For reasons unknown, the reversion of Market Street to two-way traffic (specifically, between State Street and W. 5th) was not part of the federal 80-20 funding mechanism of the grid modernization and (and campaign monetization) project.
The final stretch of Market Street set to be converted to 2-way traffic (from State Street to West 5th Street) will convert on October 31st. The intersection at Scribner and Market Street will temporarily be a 4-way stop while crews work to convert the signal. After this conversion is complete, all of Market Street will hold 2-way traffic.
It has happened. Interestingly, the reversion has a side effect in the sense of restricting access to the parking garage for traffic traveling eastbound on Market — including those drivers eastbound on I-64 who exit into New Albany and approach downtown from the west.
The median precludes a left turn into the Market Street garage entrance; while a left turn into the parking garage from State (northbound) remains theoretically possible, it involves crossing two lanes of traffic where southbound cars are stacked headed south at the light.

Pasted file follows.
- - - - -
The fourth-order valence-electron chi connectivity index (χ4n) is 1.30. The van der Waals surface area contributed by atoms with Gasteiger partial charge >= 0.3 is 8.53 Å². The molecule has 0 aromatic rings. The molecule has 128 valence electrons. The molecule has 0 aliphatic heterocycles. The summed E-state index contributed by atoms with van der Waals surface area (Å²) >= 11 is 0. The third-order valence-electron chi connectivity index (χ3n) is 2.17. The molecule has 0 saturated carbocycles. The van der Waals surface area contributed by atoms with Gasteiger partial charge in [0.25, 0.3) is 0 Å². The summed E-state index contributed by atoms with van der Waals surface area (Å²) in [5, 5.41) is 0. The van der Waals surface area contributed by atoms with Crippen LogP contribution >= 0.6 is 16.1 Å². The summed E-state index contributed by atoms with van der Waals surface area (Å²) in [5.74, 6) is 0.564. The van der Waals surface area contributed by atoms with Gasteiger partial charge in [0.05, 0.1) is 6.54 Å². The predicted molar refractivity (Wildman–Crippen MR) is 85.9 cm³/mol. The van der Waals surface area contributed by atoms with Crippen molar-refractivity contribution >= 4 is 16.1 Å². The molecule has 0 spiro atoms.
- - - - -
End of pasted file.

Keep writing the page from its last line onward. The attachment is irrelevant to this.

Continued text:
Of course, drivers eastbound on Market can circle the block via Pearl and Spring to get back to State southbound, and easy garage access; ironically, ending the necessity of making such loops was a prime reason for the reversion to two-way traffic.
In my opinion, both medians between W. 1st and Pearl would have been better removed, traffic lanes narrowed and moved to one side of the street or the other, and room for human use added. For Jeff Speck’s innovative (and predictably discarded) thoughts on this stretch of street, go here and scroll to page 68.
For previous “Grid Control” series links, go here: Grid Control, Vol. 28: Elm Street capitulates to two-way modernity with a whimper, not a bang. Now, to the next stage.